Of the many great, palpable fears that connect us as human beings, the fear of rejection is high among them. But how often do we have the strange experience of learning why we were rejected? This week, we welcome Ian Cooper to explore and review these ideas as their described by popular YouTuber, Hank Green. Do we ultimately want to know these humbling reasons? Do they help us to grow? How does rejection change when it’s done anonymously?
I’ve missed the show since February and these months since have been invaluable in reflecting and recalibrating how I approach it. Here are my thoughts, coming out of that period.
Today marks a unique day for the podcast. With a few exceptions, the show has been weekly for the last four and a half years and I’ve decided to take a break for a few months. The choice was a difficult one to make, because I’ve taken great pride in putting out a consistent and thoroughly-edited show. But as with anything we pour time and effort into, that energy and dedicated moments have to come from somewhere. And as I try to produce a clean, polished and thought-provoking product, I’ve found myself more taxed by the process in recent months. I hope to use these next few months to relax, reflect and recenter my relationship to every aspect of the podcast. Regardless, I know I will miss various elements of the creative process and I hope you’ll all be patient during this period.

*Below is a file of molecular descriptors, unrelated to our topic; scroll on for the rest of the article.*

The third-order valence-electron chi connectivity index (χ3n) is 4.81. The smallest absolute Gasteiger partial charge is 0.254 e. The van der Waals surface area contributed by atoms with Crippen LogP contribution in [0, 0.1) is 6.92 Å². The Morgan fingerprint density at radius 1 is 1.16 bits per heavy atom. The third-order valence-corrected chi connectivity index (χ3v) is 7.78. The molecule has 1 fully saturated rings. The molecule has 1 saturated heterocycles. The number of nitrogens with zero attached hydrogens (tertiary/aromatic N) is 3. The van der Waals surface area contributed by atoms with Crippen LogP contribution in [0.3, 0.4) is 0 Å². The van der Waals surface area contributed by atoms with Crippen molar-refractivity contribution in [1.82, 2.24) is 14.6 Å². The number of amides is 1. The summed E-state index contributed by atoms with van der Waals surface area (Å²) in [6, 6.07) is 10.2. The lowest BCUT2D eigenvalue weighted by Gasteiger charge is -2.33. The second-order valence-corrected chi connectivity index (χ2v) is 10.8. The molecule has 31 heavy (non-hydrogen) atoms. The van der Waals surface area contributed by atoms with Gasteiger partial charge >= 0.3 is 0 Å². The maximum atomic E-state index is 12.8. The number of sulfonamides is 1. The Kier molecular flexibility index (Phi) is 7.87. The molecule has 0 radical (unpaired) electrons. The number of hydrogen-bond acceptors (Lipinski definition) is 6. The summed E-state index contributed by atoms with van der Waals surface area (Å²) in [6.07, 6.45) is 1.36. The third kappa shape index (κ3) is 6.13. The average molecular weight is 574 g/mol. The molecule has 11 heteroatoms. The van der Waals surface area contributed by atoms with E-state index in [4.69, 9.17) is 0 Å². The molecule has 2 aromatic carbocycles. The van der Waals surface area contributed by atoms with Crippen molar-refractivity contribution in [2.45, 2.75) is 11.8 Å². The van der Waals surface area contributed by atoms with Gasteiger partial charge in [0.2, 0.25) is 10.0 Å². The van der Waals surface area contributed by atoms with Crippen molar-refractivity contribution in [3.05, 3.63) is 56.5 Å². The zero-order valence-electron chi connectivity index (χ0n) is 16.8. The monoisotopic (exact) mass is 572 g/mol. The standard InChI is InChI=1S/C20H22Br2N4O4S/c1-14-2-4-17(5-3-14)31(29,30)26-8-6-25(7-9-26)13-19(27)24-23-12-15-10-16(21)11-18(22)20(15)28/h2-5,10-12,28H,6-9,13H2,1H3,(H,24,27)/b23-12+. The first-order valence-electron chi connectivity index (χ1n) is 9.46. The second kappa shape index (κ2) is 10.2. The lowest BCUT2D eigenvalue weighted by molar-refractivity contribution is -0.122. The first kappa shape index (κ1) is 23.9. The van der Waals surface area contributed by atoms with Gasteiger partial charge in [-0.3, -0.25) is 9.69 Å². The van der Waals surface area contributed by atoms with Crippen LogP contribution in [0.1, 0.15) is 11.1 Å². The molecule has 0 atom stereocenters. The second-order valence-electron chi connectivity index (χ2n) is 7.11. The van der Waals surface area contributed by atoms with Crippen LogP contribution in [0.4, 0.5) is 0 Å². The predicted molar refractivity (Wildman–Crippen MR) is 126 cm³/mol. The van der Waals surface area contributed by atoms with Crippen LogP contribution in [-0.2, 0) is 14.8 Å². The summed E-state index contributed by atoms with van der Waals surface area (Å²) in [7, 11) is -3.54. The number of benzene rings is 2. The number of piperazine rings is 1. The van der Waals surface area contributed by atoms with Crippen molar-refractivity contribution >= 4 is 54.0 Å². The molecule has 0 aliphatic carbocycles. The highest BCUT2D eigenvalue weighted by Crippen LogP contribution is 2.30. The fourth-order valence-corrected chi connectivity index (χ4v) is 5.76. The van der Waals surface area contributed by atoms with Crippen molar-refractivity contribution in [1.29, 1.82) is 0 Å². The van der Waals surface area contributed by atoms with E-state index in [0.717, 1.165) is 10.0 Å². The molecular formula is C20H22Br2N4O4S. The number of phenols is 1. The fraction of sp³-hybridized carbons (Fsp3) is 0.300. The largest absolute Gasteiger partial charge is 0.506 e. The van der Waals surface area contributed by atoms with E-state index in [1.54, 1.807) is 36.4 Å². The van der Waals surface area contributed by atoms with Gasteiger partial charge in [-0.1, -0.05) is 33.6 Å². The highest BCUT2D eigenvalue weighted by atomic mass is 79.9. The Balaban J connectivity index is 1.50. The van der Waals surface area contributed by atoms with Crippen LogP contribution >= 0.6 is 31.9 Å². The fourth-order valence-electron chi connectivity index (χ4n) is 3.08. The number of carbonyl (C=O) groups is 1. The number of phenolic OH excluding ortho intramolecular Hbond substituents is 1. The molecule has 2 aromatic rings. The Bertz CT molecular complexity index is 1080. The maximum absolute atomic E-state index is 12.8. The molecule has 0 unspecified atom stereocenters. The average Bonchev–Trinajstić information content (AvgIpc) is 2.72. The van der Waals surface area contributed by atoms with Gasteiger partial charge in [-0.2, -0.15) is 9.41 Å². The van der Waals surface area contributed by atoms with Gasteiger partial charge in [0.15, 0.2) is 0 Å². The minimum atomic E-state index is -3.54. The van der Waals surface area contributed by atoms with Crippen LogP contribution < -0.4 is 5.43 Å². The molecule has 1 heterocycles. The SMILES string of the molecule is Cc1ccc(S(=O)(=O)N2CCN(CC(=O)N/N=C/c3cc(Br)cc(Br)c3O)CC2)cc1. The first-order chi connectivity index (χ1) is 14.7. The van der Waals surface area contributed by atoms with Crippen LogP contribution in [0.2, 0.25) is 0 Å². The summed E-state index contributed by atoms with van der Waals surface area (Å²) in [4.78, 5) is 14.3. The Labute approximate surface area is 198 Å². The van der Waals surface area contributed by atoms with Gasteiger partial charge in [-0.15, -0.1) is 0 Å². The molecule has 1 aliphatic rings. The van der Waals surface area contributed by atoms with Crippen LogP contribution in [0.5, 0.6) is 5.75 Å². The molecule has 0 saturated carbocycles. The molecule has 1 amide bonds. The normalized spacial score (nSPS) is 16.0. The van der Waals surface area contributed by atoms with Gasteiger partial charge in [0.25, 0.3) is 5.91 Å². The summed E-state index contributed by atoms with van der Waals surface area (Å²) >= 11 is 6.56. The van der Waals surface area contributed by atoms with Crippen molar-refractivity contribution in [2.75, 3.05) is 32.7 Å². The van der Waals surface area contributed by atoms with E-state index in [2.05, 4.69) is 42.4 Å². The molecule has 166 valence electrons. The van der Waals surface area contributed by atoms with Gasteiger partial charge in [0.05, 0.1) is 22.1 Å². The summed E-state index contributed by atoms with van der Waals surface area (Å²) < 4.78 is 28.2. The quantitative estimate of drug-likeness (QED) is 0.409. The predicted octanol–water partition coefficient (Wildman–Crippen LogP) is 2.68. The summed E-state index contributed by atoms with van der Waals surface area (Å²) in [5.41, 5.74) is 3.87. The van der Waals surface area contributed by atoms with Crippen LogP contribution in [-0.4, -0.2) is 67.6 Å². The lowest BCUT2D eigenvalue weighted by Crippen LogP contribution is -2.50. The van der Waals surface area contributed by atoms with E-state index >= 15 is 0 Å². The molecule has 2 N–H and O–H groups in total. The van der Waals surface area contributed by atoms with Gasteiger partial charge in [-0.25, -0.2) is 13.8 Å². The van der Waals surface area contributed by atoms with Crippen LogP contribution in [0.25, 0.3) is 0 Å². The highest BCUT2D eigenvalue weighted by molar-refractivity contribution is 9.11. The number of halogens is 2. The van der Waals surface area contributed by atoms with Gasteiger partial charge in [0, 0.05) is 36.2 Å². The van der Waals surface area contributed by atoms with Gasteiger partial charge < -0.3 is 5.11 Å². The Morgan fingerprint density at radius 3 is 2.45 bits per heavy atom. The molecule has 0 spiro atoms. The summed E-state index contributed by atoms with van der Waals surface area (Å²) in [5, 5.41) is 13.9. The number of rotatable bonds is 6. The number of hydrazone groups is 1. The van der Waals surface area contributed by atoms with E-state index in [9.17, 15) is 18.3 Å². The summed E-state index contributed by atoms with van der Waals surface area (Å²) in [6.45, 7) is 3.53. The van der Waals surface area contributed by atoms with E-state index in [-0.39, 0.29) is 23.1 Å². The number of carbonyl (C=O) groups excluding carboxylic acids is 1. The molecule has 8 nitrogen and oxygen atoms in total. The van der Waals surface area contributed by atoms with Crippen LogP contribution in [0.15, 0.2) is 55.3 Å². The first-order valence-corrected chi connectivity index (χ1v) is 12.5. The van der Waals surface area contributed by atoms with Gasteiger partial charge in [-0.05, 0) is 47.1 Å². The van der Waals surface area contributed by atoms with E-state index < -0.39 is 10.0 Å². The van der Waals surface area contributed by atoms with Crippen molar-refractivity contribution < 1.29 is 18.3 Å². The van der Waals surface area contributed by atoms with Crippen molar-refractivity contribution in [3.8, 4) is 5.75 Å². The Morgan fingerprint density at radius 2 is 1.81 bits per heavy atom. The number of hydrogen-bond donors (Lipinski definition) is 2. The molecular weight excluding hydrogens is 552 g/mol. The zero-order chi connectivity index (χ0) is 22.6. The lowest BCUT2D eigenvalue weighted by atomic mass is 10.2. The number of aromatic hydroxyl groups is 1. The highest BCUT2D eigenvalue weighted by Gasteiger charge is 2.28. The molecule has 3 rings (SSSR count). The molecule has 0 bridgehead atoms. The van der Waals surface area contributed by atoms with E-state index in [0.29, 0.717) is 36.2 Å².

This week, we return to "Between These Eyes of Ink," a series which dissects and considers quotations and the insights they contain. For our fifth episode, we welcome Sam Whipple to help explore Plato’s thoughts on how politicians rely upon good guesswork. Do societies expect complete understanding from our leaders? Do we foist it onto them so that we need not pursue the truth? Are leaders who are honest about their ignorance more trustworthy and relatable?
Truth represents a foundational element in human life. Whether religious, personal, psychological or scientific, many of us live our lives in pursuit of or relationship to truths around us. We try to define, contain and create them. But what does it mean to live in a truthful way? Is it as simple as expressing truthful thoughts to others? This week, we’re joined by Dan Farina to reflect upon what it means to be truthful. What do truthful actions look and feel like? Is our society structured in a “truthful” way?